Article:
Early on the morning of May 12th we set out from the dock at Egmont, on our way yet again to Princess Louisa Inlet. We were there last year in August… a four boat flotilla with friends from Olympia… and we loved it so much we made a point of making it one of our first stops in route to destinations farther north.
I have to admit, I was a bit skeptical about the weather we might be sailing into this early in the season. We’re traveling through a very rainy area, especially in the springtime. We were very fortunate… It was not only not raining, we were having glorious weather so far.
Our departure from Egmont was scheduled around arriving at Malibu Rapids for a slack tide… just like last year. The entire cruise up this inlet was every bit as incredible as last year, but this year there was snow on the mountain tops and waterfalls everywhere! It’s hard to grasp the magnitude of this place without something for scale. (That tiny little boat in the 5th image down is actually a 92′ yacht. There’s some perspective for you!) A bit of trivia… Jervis Inlet is the deepest fjord on the entire British Columbia Coast, at 2,402′.
[Note, since this location is a repeat you might want to take a look at my post from last year. Some of what I shared there is not repeated here on this post. Princess Louisa Inlet… A Treasure Worth the Voyage
I wish I had names for all these waterfalls, but I’m guessing most of them are unnamed, as they don’t exist during much of the year, and no doubt change paths from year to year. It was cool though, to see so many of them, and note how they changed… parts of them coming and going from view as we cruised up the inlet.
Because it is so deep, anchoring here is not an option unless you’re just off-shore of the waterfall. As it was, there was plenty of space at the dock. Several people stepped up to grab our lines as we were coming in to dock. We got to know a good many of them while there for three days. As I’ve mentioned numerous times before on this blog, one of the greatest joys of traveling is meeting people along the way. And it’s usually like-minded people, so there’s always stories to share, things to learn, and suggestions offered on favorite places to visit along the way.
We hiked (actually scrambled) about 1800′ up a mountain side to the trappers cabin again, this time with one of the couples we met, Todd and Julie. The trail (if you could even remotely call it that) was dryer this time, making it only slightly easier to navigate. Unfortunately it was much harder for me as I am sporting two new odd injuries… believe it or not (I don’t)… from back to back clam digging outings! Really! Diagnosed with “water on the knee and tennis elbow” REALLY! 😳 I cannot fully bend my knee, and have no strength for pushing myself up with it, and my elbow is even worse. I can’t put any weight or strain on it, nor can I straighten it out without pain. Julie said she’d suffered a similar injury some years ago and it took a year to fully recover! REALLY??? From clam digging??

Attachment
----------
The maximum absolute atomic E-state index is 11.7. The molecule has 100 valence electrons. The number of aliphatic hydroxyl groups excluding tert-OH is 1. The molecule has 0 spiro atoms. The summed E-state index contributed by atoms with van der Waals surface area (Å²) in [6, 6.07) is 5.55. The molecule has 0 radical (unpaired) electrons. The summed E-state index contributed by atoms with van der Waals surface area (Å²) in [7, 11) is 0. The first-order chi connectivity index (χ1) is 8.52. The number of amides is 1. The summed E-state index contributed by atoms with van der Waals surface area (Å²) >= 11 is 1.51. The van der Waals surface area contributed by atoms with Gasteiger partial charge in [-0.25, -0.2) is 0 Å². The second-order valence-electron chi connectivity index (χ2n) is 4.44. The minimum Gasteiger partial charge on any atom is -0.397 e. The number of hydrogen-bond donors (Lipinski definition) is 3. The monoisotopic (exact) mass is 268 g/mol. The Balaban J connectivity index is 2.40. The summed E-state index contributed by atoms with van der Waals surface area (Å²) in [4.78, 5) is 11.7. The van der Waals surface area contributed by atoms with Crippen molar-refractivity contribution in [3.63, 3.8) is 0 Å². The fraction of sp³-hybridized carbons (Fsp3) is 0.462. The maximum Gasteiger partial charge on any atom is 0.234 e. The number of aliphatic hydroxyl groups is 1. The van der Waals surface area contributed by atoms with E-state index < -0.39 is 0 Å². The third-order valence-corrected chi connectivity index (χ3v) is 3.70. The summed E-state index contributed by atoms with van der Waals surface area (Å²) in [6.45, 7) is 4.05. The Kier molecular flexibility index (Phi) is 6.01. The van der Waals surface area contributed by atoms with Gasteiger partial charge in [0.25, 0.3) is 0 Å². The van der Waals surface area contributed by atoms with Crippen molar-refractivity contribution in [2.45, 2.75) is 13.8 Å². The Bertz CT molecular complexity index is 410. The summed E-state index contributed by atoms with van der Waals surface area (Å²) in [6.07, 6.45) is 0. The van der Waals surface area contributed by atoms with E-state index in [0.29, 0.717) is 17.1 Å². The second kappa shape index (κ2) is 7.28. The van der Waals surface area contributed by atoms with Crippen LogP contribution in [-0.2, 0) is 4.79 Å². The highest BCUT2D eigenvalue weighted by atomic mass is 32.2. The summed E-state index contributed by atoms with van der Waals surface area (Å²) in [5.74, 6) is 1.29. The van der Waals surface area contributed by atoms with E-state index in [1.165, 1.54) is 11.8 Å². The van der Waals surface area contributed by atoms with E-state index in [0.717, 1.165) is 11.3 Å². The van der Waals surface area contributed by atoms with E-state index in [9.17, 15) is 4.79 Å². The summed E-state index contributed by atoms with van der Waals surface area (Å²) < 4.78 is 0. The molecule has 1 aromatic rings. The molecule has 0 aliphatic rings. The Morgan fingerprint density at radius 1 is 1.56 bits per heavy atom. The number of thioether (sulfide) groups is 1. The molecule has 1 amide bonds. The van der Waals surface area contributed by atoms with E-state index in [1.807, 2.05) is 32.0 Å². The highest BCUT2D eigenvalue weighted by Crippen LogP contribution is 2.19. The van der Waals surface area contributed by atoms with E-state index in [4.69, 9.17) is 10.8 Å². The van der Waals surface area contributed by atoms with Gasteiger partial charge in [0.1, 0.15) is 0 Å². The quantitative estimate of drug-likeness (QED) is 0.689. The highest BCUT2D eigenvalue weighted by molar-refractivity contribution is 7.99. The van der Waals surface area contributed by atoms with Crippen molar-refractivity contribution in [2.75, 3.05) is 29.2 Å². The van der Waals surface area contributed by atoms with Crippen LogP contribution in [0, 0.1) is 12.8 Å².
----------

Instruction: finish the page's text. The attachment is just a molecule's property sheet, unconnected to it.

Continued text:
Anyway, it was a bit of a painful hike for me, and I was doing my ever-lovin’ best not to make it worse (like I did rolling 6 coats of paint… at every angle… onto the bottom of our boat, and on hands and knees sanding and varnishing teak for several days, and cutting and building shelving with a heavy power tools… all while I was supposed to be icing and resting my boo-boos.)
As if this trail needed any more obstacles, there were two new fallen trees blocking the trail… big enough that going under was easier than going over. (Going around would require some serious bush-whacking through dense foliage, including poison ivy and devil’s club.
On the third day it rained, and rained, and rained… all day long. We don’t figure we have any room to complain considering how grand the weather had been. So we spent a day sitting inside the boat… reading, playing cards, and sorting through images. Tough luck ‘eh?
When we woke the following morning, the day of our departure, the sun was already pushing its way through the clouds. While waiting for slack tide, we pulled out the drone for a little “play time”. The thing I love most about the drone is the opportunity to get a different perspective. In the case of Chatterbox Falls, we had hoped to catch more of the falls… the falls above the falls… but the trees are thick, and cover whatever waterway is there.
Soon after it was time to head toward Malibu Rapids because… as they say… the tide waits for no one. We took passengers along this time… Margo and Jacob. Originally from Poland, and now residing in British Columbia, these two are quite adventurous! Where everyone else at Princess Louisa came by sail or motor boat (the only option other than sea plane or helicopter), these two kayaked all the way from Egmont. That’s about 30 miles! Rather than kayak back down the same waterway, they opted to catch a ride with us. If you look closely at the image above you’ll see one of their kayaks resting atop the “stack pack” on Summer Breeze. (The stack pack is where our sail resides when she’s not up.) We enjoyed getting to know them on the way back to Egmont, and taught them the game of Farkle in route. (Myra Downing would be so proud! 🤣)
With a couple stops along the way, we were now heading in the direction of Desolation Sound. Last year we went all the way up there and with disappointment weighing heavy on us, immediately turned around. All we could see was smoke. Smoke so thick I coughed for days. It plagued us all summer actually, but it was particularly thick in Desolation Sound. This time the skies were clear, so we were looking forward to actually seeing what so many rave about! That’s up next!